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Re: [ontolog-forum] Guo's word senses and Foundational Ontologies

To: "[ontolog-forum]" <ontolog-forum@xxxxxxxxxxxxxxxx>
From: "John F. Sowa" <sowa@xxxxxxxxxxx>
Date: Thu, 04 Jun 2009 08:44:20 -0400
Message-id: <4A27C1A4.8040002@xxxxxxxxxxx>
Dear Matthew,    (01)

The kinds of applications I have in mind involve connecting a database
or knowledge base to de facto standards, such as the Amazon.com schema
for selling, shipping, etc.    (02)

When they're selling a book or camera to some individual named
'Matthew West', they never dream of getting involved with issues
about 3D vs 4D ontologies.  They just assume an underspecified
entity type Person, which is associated with identifiers for other
underspecified entity types:  Address, Profile, CreditCard, etc.    (03)

MW> When I have looked at that I have been forced to a different
 > conclusion, at least as far as 3D and 4D is concerned. The problem
 > is that most of these things are classes of individual, but in 3D
 > and 4D the individuals are different things, so the memberships
 > are different, so the meaning must be different. Now if the lattice
 > can accommodate varying meanings, then you may be ok. There are
 > clearly at least analogous objects.    (04)

If systems based on your ontology cannot interact with the Amazon.com
databases, then you have a very serious problem.    (05)

That is why I have said that upper level ontologies, when axiomatized
with too much detail can be *barriers* to interoperability.  I am
all in favor of well designed upper-level ontologies.  But they
have very few axioms.  The axioms for detailed reasoning belong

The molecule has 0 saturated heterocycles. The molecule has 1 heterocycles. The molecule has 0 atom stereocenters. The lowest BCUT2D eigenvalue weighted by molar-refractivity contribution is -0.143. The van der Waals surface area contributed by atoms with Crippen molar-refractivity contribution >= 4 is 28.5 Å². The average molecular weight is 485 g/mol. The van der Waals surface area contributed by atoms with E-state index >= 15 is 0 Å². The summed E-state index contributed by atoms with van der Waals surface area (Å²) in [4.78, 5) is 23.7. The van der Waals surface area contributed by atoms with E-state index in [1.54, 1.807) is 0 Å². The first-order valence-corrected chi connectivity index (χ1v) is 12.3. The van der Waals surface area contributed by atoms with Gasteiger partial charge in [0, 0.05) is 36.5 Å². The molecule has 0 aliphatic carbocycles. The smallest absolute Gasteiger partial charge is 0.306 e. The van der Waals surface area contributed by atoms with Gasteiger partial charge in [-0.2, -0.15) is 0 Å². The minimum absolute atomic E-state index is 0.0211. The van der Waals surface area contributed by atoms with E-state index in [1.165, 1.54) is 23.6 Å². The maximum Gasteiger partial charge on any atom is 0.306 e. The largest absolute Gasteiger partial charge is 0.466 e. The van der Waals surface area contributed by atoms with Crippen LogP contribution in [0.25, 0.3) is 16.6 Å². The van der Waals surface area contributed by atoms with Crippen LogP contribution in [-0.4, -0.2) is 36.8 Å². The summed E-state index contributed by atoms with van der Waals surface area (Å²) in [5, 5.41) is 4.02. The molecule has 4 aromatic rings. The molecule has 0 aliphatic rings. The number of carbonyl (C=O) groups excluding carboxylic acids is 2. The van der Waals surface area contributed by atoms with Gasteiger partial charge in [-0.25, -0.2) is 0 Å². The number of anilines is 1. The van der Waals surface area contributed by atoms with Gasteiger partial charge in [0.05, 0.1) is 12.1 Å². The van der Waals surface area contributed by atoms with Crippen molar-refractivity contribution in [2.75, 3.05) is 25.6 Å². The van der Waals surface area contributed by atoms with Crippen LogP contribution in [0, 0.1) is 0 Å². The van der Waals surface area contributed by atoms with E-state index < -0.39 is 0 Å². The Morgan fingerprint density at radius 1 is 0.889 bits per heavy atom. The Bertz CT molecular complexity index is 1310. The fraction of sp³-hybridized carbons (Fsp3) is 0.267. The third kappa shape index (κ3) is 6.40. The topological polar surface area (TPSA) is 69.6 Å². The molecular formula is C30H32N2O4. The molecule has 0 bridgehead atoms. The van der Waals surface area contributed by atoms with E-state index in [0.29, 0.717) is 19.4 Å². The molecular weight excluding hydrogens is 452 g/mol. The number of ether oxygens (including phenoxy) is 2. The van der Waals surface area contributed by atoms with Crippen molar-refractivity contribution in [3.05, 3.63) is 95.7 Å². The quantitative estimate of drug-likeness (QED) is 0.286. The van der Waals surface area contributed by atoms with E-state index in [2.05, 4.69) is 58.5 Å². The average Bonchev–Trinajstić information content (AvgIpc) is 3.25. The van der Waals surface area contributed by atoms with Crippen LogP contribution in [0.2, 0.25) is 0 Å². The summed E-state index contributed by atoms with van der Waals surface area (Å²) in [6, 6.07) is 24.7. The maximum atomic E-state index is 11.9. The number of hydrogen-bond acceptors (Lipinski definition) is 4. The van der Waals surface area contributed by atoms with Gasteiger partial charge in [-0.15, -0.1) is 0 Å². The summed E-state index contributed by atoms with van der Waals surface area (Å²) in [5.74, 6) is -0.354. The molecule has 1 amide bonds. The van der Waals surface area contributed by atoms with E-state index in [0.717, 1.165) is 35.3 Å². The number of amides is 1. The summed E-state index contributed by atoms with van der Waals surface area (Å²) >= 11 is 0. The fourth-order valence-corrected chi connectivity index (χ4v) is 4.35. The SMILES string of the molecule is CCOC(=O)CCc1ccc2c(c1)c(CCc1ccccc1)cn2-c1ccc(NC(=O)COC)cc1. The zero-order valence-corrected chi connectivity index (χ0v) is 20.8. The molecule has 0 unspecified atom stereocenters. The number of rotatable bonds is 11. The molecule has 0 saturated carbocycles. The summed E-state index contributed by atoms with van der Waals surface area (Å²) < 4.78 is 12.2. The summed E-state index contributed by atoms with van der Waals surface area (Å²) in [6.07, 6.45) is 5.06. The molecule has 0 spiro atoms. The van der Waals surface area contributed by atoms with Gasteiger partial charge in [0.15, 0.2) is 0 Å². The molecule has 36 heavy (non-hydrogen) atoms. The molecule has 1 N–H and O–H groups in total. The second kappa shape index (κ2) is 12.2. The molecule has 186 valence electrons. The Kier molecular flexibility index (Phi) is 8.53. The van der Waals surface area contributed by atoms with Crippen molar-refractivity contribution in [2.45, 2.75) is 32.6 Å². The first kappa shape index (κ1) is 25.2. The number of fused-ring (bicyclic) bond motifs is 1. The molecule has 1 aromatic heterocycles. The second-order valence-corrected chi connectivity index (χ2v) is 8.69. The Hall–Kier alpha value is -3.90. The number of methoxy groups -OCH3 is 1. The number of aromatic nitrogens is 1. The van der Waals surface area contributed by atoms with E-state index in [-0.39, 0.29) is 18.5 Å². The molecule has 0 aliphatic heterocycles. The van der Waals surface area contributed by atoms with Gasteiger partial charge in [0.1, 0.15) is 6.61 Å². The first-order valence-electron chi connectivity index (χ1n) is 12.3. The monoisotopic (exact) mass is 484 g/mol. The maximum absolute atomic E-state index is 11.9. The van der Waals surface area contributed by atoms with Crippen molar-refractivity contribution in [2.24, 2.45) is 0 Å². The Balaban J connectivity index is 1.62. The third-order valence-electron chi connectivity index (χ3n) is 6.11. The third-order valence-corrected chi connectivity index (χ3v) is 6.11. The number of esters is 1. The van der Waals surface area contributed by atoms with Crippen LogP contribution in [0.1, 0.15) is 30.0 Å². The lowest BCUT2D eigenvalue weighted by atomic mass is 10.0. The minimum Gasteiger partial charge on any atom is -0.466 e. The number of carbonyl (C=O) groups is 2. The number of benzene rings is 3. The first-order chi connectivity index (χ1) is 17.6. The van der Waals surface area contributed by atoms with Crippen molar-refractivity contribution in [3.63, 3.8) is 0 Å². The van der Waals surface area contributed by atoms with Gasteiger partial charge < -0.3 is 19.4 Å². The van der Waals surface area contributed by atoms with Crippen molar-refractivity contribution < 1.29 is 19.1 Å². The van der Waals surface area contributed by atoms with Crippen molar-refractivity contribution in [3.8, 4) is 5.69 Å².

where the reasoning is done:  in the low-level microtheories.    (06)

If you listen to the philosophers, they will tell you that identity
conditions are essential to ontology.  But for interoperability, you
have to *ignore* the identity conditions.  When you're linking your
DB or KB to the Amazon.com schema, you *never* want to worry about
whether a human being is a 3D or 4D entity or whether a vase is
identical to the lump of clay from which it is made.    (07)

MW> The problem is that any lower ontology must have an implicit
 > upper ontology, and it at least can't be both 3D and 4D or neutral
 > to them.    (08)

No.  Many, if not most, ontologies that are important for
interoperability are neutral:  The ontologies for units of measure,
for example, are completely neutral to 3d or 4d issues.  The
typical databases of most businesses, including the Amazon.com
schema, don't require detailed reasoning about identity conditions.    (09)

I would agree that identity conditions can be very important for
certain kinds of reasoning.  For example, banks and other financial
institutions lose billions of dollars to cases of identity theft
and fraud.  Those systems will have to extract a great deal of
data from typical business databases, but they will have extremely
detailed and complex identity conditions that go far beyond what
typical business databases use.    (010)

MW> If they are not joined at a lower level (i.e. include some
 > same concepts) they would not become joined by an upper ontology,
 > except in the sense of being different parts.    (011)

They will certainly have many of the same concepts, but the
detailed definitions of Person, Place, Animal, Vegetable, etc.,
at the upper levels will be extremely underspecified.  The
detailed reasoning, including the detailed axioms and definitions
will be done in the microtheories.    (012)

Just think of all the DBs and KBs that have been implemented over
the past 40 years and are still in daily operation.  They have
been interoperating with each other very well -- the entire
world economy depends on their interoperability.    (013)

Those systems interoperate successfully *because* they don't
have detailed axioms and definitions.  If you insist on putting
those details in the upper levels, you will destroy the world
financial system (or whatever is left of it).    (014)

MW> None the less there will be an implicit upper ontology. It cannot
 > be otherwise.    (015)

I agree, and we have that already.  I would suggest that you look
at a few legacy systems, such as the Amazon.com schema and other
widely used business databases.  Their upper levels are almost
free of detailed axioms and identity conditions.    (016)

And that is no accident.  An underspecified upper level is a
*prerequisite* for interoperability with a wide range of
systems.    (017)

John    (018)

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